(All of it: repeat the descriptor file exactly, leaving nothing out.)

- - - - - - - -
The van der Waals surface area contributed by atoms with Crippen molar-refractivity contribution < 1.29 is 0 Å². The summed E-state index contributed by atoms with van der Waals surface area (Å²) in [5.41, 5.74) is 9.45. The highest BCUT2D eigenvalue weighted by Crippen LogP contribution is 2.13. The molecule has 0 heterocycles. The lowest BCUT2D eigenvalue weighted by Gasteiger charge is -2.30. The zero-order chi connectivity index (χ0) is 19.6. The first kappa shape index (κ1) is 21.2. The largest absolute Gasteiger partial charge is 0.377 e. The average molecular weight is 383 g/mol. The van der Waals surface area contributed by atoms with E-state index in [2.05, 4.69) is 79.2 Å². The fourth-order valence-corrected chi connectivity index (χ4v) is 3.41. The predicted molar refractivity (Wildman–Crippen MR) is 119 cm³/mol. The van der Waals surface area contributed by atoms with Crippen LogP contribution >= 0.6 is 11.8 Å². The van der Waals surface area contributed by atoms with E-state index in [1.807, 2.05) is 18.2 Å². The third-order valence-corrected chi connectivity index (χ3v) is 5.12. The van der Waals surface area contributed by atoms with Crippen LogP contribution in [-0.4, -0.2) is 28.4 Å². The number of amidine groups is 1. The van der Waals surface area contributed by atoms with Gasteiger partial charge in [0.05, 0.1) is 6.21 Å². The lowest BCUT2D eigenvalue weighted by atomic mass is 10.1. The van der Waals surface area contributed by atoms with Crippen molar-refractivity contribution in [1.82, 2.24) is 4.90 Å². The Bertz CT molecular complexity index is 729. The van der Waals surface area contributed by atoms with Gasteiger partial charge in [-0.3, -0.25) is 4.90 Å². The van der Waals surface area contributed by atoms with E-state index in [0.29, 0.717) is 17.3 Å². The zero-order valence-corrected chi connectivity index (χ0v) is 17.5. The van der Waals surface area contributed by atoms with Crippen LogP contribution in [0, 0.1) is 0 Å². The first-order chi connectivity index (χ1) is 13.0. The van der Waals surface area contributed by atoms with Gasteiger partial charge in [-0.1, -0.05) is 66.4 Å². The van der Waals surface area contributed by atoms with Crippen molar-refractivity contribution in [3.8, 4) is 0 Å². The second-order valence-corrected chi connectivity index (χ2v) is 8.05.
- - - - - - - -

The van der Waals surface area contributed by atoms with Crippen molar-refractivity contribution < 1.29 is 0 Å². The summed E-state index contributed by atoms with van der Waals surface area (Å²) in [5.41, 5.74) is 9.45. The highest BCUT2D eigenvalue weighted by Crippen LogP contribution is 2.13. The molecule has 0 heterocycles. The lowest BCUT2D eigenvalue weighted by Gasteiger charge is -2.30. The zero-order chi connectivity index (χ0) is 19.6. The first kappa shape index (κ1) is 21.2. The largest absolute Gasteiger partial charge is 0.377 e. The average molecular weight is 383 g/mol. The van der Waals surface area contributed by atoms with E-state index in [2.05, 4.69) is 79.2 Å². The fourth-order valence-corrected chi connectivity index (χ4v) is 3.41. The predicted molar refractivity (Wildman–Crippen MR) is 119 cm³/mol. The van der Waals surface area contributed by atoms with Crippen LogP contribution >= 0.6 is 11.8 Å². The van der Waals surface area contributed by atoms with E-state index in [1.807, 2.05) is 18.2 Å². The third-order valence-corrected chi connectivity index (χ3v) is 5.12. The van der Waals surface area contributed by atoms with Crippen LogP contribution in [-0.4, -0.2) is 28.4 Å². The number of amidine groups is 1. The van der Waals surface area contributed by atoms with Gasteiger partial charge in [0.05, 0.1) is 6.21 Å². The lowest BCUT2D eigenvalue weighted by atomic mass is 10.1. The van der Waals surface area contributed by atoms with Crippen molar-refractivity contribution in [1.82, 2.24) is 4.90 Å². The Bertz CT molecular complexity index is 729. The van der Waals surface area contributed by atoms with Gasteiger partial charge in [-0.3, -0.25) is 4.90 Å². The van der Waals surface area contributed by atoms with E-state index in [0.29, 0.717) is 17.3 Å². The zero-order valence-corrected chi connectivity index (χ0v) is 17.5. The van der Waals surface area contributed by atoms with Crippen LogP contribution in [0, 0.1) is 0 Å². The first-order chi connectivity index (χ1) is 13.0. The van der Waals surface area contributed by atoms with Gasteiger partial charge in [-0.1, -0.05) is 66.4 Å². The van der Waals surface area contributed by atoms with Crippen molar-refractivity contribution in [3.8, 4) is 0 Å². The second-order valence-corrected chi connectivity index (χ2v) is 8.05.